Regulation K

AAA

DEFINITION of 'Regulation K'

One of the regulations set forth by the Federal Reserve. Regulation K provides governance on the international banking front, offering guidelines for bank holding companies that engage in international trade and also foreign banks located domestically. It limits the kinds of business and financial practices and transactions in which foreign banks located domestically can participate.

INVESTOPEDIA EXPLAINS 'Regulation K'

Regulation K allows corporations that qualify under the Edge Act to participate in a wide variety of global banking practices. It also allows domestic banks to own entire nonfinancial foreign business entities. Reserve requirements are also imposed on Edge Act corporations under this statute.

RELATED TERMS
  1. Regulation 9

    A regulation that permits national banks to open and operate ...
  2. Regulation CC

    One of the banking regulations set forth by the Federal Reserve. ...
  3. Regulation AA

    A regulation designed to address practices by banks that are ...
  4. Regulation B

    A regulation intended to prevent discrimination against applicants ...
  5. Regulation C

    A regulation that implements the Home Mortgage Disclosure Act ...
  6. Edge Act Corporation

    A banking institution with a special charter from the U.S. Federal ...
RELATED FAQS
  1. What is the difference between consumer surplus and economic surplus?

    The consumer surplus is the difference between the highest price a consumer is willing to pay and the actual market price ... Read Full Answer >>
  2. How is accounting in the United States different from international accounting?

    Despite major efforts by the Financial Accounting Standards Board, or FASB, and the International Accounting Standards Board, ... Read Full Answer >>
  3. What does it signify about a given product if the consumer surplus figure for that ...

    High consumer surplus for a particular product signifies a high level of utility for consumers and may carry some implications ... Read Full Answer >>
  4. What are common reasons for governments to implement tariffs?

    A tariff is a tax imposed by a governing authority on goods or services entering or leaving the country and is typically ... Read Full Answer >>
  5. How are transfer prices set?

    The United States, like most nations, does not want to allow transfer pricing methods that reduce the amount of taxes the ... Read Full Answer >>
  6. How does mercantilism impede global economic growth?

    Mercantilism impedes global economic growth by leading producers to specialize in goods and services that do not take account ... Read Full Answer >>
Related Articles
  1. Credit & Loans

    The Evolution Of Banking

    Banks are a part of ancient history. Find out how this system of money management developed into what we know today.
  2. Personal Finance

    How The U.S. Government Formulates Monetary Policy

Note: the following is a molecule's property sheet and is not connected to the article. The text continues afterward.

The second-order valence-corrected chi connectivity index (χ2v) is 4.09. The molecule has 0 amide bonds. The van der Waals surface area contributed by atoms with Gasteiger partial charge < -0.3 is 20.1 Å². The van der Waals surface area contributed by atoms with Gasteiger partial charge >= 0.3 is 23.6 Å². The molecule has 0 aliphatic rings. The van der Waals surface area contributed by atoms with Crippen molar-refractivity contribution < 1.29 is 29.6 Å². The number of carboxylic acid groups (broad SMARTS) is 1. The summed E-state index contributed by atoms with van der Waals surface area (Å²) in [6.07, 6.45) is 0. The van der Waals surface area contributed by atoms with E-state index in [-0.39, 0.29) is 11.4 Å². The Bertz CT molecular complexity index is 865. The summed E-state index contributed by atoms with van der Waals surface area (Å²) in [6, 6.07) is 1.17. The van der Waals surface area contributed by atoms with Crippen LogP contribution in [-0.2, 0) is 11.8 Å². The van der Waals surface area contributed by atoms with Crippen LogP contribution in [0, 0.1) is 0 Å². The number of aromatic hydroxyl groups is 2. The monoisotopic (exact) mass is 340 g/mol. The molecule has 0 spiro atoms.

Learn about the tools the Fed uses to influence interest rates and general economic conditions.
  3. Forex Education

    Get To Know The Major Central Banks

    The policies of these banks affect the currency market like nothing else. See what makes them tick.
  4. Personal Finance

    How The Federal Reserve Was Formed

    Find out how this institution has stabilized the U.S. economy during economic downturn.
  5. Economics

    What is a Capital Account?

    Capital account is an economic term that refers to the net change in investment and asset ownership for a nation.
  6. Economics

    Understanding the Fisher Effect

    The Fisher effect states that the real interest rate equals the nominal interest rate minus the expected inflation rate.
  7. Investing

    The Labor Market Recovery’s Missing Ingredient

    Job creation is running at the fastest pace since the 90s, and there is some evidence that wage growth is finally starting to accelerate, albeit modestly.
  8. Economics

    Gambling on Macau: Too Risky?

    Macau was once heralded as the new Las Vegas for casino investors. Is it too late?
  9. Investing

    Pockets Of Value In The Stock Market

    U.S. stocks benefited from signs the Fed’s path toward higher interest rates, as well as from continued merger-and-acquisition activity on of low rates.
  10. Economics

    When To Expect Fed Liftoff Now

    “When will the Fed raise interest rates?” That has been the question of many investors since the Fed indicated it was prepared to end its zero rate policy.

You May Also Like

Hot Definitions
  1. Fixed-Income Arbitrage

    An investment strategy that attempts to profit from arbitrage opportunities in interest rate securities. When using a fixed-income ...
  2. Venture-Capital-Backed IPO

    The selling to the public of shares in a company that has previously been funded primarily by private investors. The alternative ...
  3. Merger Arbitrage

    A hedge fund strategy in which the stocks of two merging companies are simultaneously bought and sold to create a riskless ...
  4. Market Failure

    An economic term that encompasses a situation where, in any given market, the quantity of a product demanded by consumers ...
  5. Unsystematic Risk

    Company or industry specific risk that is inherent in each investment. The amount of unsystematic risk can be reduced through ...
  6. Security Market Line - SML

    A line that graphs the systematic, or market, risk versus return of the whole market at a certain time and shows all risky ...
Trading Center